We’ve been doing a lot of coverage of the new market niche for data centers providers – Bitcoin mining – this week and earlier in July. In addition to CenturyLink’s deal with mining outfit CoinTerra and mining ASIC vendor BitFury’s entry into the mining data center business, another company, called NextFort, is marketing a data center as a place to host the power-hungry servers that crunch numbers to grow cryptocurrency value.
Earlier this month, NextFort announced a deal with Gray Matter Industries, a company that provides managed hosting, hardware support and services to the Bitcoin mining industry, whereby Gray Matter will use NextFort’s Chandler, Arizona, data center (just outside of Phoenix) to house its infrastructure.
NextFort will provide VPN access to the mining equipment to Gray Matter customers, enabling them to manage it remotely. Users will even be able to control PDUs their hardware is plugged into to remotely “power cycle,” or reboot their hardware. That service is available for an additional fee.
Gray Matter will handle setup and installation of equipment for users who mail it to the data center. Unlike traditional multi-year data center contracts, Gray Matter offers six-month deals to customers, which is yet another example of just how different Bitcoin mining customers are from the typical data center user.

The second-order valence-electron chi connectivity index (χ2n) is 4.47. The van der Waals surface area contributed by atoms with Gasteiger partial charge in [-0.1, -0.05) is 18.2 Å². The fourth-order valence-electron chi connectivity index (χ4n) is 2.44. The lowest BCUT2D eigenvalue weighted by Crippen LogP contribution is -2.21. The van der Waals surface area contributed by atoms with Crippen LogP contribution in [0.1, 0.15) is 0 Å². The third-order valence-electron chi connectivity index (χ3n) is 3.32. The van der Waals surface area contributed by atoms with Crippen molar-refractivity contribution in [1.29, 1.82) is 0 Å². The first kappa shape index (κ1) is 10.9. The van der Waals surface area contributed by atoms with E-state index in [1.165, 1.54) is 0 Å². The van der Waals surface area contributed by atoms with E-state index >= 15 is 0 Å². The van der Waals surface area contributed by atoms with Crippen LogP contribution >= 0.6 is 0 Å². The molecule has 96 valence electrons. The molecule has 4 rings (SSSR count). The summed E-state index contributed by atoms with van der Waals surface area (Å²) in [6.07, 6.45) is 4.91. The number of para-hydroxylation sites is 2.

In addition to shorter-term contracts, they extremely high power densities (mining hardware guzzles energy), a lot of cooling (it performs better and generates more revenue when cooled efficiently) and not a whole lot of redundancy. Mining hardware operators prefer tolerating intermittent outages to paying high premiums for data center SLAs.
NextFort announced completion of the data center late last year.
Here’s a promotional video tour of the facility by NextFort:
Visit the dedicated Bitcoin data center market section on Data Center Knowledge for more coverage of this space.